New York City is notorious for having congested roads. Many people take their bikes or walk to get to and from as a result. There are laws on the books that lawmakers expect pedestrians and bicyclists to know and follow; they seldom do, though. Motorists frequently don’t know what rights these individuals have, either, and it often gets them in trouble with the law.
The laws that motorists must follow when sharing the city’s street with pedestrians and bicyclists form part of the New York Vehicle & Traffic Laws Article 27 – § 1150-1157.
Section 1151 of that set of laws describes how motorists must give pedestrians positioned within a crosswalk the right-of-way. Section 1152 highlights how if there isn’t a pedestrian crossing; then, the person walking must yield to all vehicles on the roadway instead.
One exception to these laws does exist. Section 1153 spells out how any pedestrian that uses a metallic or white cane or walks alongside a guide dog has the right-of-way no matter whether they’re approaching or are already at an intersection no matter whether it has a crosswalk or not.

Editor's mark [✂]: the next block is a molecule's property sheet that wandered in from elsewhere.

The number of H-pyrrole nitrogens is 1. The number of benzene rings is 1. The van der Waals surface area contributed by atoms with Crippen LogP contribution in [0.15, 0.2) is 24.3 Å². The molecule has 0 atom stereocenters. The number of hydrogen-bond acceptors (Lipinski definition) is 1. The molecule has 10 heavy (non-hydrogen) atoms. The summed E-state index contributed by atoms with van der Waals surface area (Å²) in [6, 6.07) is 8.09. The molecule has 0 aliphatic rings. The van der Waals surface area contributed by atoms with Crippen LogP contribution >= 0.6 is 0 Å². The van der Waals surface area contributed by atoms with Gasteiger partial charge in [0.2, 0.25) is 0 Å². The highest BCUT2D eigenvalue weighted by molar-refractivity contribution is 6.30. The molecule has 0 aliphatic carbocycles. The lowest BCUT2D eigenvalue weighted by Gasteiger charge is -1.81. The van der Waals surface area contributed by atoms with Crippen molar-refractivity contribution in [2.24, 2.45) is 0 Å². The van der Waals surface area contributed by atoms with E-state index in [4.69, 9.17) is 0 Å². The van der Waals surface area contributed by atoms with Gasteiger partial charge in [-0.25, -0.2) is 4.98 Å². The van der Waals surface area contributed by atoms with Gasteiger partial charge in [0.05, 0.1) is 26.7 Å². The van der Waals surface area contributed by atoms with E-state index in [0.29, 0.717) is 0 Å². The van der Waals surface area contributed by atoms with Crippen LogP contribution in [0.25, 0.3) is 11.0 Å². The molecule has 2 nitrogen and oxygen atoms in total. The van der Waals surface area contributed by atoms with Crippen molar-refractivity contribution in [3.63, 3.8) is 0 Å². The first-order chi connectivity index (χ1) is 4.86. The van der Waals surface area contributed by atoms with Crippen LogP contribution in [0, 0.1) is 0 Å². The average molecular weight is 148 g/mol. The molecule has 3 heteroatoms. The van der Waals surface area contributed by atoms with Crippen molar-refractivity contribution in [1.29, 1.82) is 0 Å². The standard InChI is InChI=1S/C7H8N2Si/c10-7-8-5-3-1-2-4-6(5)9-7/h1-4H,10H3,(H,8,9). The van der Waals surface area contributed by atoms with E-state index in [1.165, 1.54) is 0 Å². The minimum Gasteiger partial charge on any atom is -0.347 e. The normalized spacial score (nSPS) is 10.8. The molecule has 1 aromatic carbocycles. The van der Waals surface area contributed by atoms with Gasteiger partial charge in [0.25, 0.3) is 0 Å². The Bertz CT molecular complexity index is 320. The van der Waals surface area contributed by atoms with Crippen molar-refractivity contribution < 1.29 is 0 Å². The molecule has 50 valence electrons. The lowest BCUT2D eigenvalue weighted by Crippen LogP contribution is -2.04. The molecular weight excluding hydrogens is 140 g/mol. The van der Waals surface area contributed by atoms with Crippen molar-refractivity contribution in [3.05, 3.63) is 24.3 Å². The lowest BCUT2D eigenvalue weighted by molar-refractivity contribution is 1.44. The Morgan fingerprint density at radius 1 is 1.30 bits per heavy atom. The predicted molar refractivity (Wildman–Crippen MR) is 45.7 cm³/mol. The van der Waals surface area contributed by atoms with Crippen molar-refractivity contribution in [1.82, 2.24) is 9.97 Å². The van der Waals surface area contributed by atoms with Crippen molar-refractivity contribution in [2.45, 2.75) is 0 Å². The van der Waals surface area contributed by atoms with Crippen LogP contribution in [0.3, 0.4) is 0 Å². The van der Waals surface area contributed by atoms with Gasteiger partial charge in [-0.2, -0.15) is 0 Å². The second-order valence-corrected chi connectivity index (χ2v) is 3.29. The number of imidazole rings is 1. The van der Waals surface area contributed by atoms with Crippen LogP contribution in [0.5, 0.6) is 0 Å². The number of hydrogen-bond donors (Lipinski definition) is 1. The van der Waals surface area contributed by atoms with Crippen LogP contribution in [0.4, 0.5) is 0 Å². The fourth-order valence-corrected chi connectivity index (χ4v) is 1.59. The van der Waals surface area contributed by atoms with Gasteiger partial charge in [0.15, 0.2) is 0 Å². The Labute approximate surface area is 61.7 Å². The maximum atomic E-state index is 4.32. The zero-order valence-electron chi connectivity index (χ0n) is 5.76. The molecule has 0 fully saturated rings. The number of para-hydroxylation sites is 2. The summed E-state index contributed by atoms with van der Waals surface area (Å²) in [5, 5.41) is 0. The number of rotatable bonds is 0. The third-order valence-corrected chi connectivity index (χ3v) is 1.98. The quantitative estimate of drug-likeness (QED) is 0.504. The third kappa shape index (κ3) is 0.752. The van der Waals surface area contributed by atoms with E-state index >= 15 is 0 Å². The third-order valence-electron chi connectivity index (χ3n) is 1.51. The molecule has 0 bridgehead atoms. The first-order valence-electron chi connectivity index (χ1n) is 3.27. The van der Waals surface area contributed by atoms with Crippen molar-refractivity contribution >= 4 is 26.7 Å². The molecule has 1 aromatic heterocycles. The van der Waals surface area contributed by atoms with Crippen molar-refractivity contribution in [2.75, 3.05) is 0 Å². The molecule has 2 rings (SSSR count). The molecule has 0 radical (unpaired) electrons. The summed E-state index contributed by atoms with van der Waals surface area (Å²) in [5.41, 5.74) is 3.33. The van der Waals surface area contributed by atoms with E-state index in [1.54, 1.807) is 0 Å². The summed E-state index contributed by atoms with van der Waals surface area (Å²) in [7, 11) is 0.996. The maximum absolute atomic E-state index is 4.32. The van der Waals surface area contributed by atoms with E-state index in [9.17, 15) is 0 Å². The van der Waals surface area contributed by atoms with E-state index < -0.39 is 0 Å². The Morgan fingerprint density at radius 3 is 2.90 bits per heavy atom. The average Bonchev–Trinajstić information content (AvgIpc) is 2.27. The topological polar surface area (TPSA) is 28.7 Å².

Section 1151-a of this law describes how motorists must yield to pedestrians walking along a sidewalk as they exit a parking lot, private road, building, driveway or alleyway.
As for bicyclists, Section 1146 of that same set of codes expounds on how motorists should treat them like drivers of other automobiles. The statute highlights how vehicle operators should allow for plenty of space when passing cyclists to avoid colliding with them.
Police officers have one primary job: to keep everyone safe. They see enforcing traffic laws as a way to keep those who either reside in or visit Manhattan safe. A moving violation on your driving record can impact your ability to retain your driver’s license, cause your insurance rates to go up, possibly result in hefty fines and even result in a jail sentence. An attorney can help you resolve your New York legal issues, so they don’t leave a lasting impact on your life.
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